Wilmington Star Mining Co. v. Fulton,
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205 U.S. 60 (1907)
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U.S. Supreme Court
Wilmington Star Mining Co. v. Fulton, 205 U.S. 60 (1907)
Wilmington Star Mining Company v. Fulton
Argued January 7 1907
Decided March 4, 1907
205 U.S. 60
It is an appropriate exercise of the police power of the state to regulate the use and enjoyment of mining properties, and mine owners are not deprived of their property, privileges, or immunities without due process of law or denied the equal protection of the laws by the Illinois mining statute of 1899, which requires the employment of only licensed mine managers and mine examiners and imposes upon the mine owners liability for the willful failure of the manager and examiner to furnish a reasonably safe place for the workmen.
It is within the power of the state to change or modify, in accord with its conceptions of public policy, the principles of the common law in regard to the relation of master and servant, and in cases within the proper scope of the police power, to impose upon the master liability for the willful act of his employee.
As construed by the highest court of that state, under the Mining Act of Illinois of 1899, a mine manager and mine examiner are vice-principals of the owner and engaged in the performance of duties which the owner cannot so delegate to others as to relieve himself from responsibility.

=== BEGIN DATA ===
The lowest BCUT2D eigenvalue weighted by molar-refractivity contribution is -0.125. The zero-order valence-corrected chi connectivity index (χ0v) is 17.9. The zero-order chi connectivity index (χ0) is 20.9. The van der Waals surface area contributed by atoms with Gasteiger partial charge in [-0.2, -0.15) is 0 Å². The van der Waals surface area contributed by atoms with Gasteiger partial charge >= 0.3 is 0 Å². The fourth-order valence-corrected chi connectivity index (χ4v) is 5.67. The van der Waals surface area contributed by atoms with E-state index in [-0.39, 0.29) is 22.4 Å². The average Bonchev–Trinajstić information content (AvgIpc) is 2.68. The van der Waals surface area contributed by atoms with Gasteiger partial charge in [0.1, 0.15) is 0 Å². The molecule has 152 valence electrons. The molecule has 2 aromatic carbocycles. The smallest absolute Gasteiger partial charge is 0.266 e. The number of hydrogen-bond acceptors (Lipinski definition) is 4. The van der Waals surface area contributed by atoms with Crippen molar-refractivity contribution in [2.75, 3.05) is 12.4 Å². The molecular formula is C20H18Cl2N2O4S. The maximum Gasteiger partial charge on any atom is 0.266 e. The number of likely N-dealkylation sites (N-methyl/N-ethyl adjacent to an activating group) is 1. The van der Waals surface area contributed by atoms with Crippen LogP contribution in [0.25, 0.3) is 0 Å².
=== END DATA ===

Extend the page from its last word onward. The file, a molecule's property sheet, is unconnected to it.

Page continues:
Where two concurring causes contribute to an accident to an employee, the fact that the master is not responsible for one of them does not absolve him from liability for the other cause for which he is responsible.
Where there is no evidence sustaining certain counts in the declaration as to defendant's negligence, he is entitled to an instruction that no recovery can be had under those counts, and where. as it was in this case. the refusal to so instruct is prejudicial error, the verdict cannot be maintained either at law or under § 57 of the Illinois Practice Act.
The facts are stated in the opinion.